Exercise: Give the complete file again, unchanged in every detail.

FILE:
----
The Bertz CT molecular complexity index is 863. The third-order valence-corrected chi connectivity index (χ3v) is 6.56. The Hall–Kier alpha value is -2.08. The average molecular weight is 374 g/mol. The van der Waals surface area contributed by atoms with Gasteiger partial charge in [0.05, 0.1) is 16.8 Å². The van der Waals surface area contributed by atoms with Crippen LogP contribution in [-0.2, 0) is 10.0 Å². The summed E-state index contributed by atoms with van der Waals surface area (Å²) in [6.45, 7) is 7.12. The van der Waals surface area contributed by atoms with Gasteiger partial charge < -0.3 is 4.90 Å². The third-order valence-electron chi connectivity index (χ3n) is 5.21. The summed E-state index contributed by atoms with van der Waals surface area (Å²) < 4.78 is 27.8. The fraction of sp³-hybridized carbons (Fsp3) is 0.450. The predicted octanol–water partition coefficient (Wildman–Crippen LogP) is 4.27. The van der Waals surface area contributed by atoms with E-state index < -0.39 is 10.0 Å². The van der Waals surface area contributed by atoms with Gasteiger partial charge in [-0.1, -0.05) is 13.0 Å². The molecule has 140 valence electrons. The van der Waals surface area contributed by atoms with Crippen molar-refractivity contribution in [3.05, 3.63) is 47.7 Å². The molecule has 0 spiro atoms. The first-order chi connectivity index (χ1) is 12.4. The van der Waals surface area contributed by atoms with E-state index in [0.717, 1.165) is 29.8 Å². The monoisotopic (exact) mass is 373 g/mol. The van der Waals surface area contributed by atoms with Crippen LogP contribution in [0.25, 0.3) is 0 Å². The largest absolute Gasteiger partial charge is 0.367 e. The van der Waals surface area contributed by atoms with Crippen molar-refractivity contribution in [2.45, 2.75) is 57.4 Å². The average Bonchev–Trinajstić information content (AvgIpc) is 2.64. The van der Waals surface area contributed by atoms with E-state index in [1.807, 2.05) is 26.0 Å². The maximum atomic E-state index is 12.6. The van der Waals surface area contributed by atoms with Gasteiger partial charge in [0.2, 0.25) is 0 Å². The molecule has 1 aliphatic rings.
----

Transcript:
The Bertz CT molecular complexity index is 863. The third-order valence-corrected chi connectivity index (χ3v) is 6.56. The Hall–Kier alpha value is -2.08. The average molecular weight is 374 g/mol. The van der Waals surface area contributed by atoms with Gasteiger partial charge in [0.05, 0.1) is 16.8 Å². The van der Waals surface area contributed by atoms with Crippen LogP contribution in [-0.2, 0) is 10.0 Å². The summed E-state index contributed by atoms with van der Waals surface area (Å²) in [6.45, 7) is 7.12. The van der Waals surface area contributed by atoms with Gasteiger partial charge < -0.3 is 4.90 Å². The third-order valence-electron chi connectivity index (χ3n) is 5.21. The summed E-state index contributed by atoms with van der Waals surface area (Å²) < 4.78 is 27.8. The fraction of sp³-hybridized carbons (Fsp3) is 0.450. The predicted octanol–water partition coefficient (Wildman–Crippen LogP) is 4.27. The van der Waals surface area contributed by atoms with E-state index < -0.39 is 10.0 Å². The van der Waals surface area contributed by atoms with Gasteiger partial charge in [-0.1, -0.05) is 13.0 Å². The molecule has 140 valence electrons. The van der Waals surface area contributed by atoms with Crippen molar-refractivity contribution in [3.05, 3.63) is 47.7 Å². The molecule has 0 spiro atoms. The first-order chi connectivity index (χ1) is 12.4. The van der Waals surface area contributed by atoms with E-state index in [0.717, 1.165) is 29.8 Å². The monoisotopic (exact) mass is 373 g/mol. The van der Waals surface area contributed by atoms with Crippen LogP contribution in [0.25, 0.3) is 0 Å². The largest absolute Gasteiger partial charge is 0.367 e. The van der Waals surface area contributed by atoms with Crippen molar-refractivity contribution in [2.45, 2.75) is 57.4 Å². The average Bonchev–Trinajstić information content (AvgIpc) is 2.64. The van der Waals surface area contributed by atoms with E-state index in [1.807, 2.05) is 26.0 Å². The maximum atomic E-state index is 12.6. The van der Waals surface area contributed by atoms with Gasteiger partial charge in [0.2, 0.25) is 0 Å². The molecule has 1 aliphatic rings.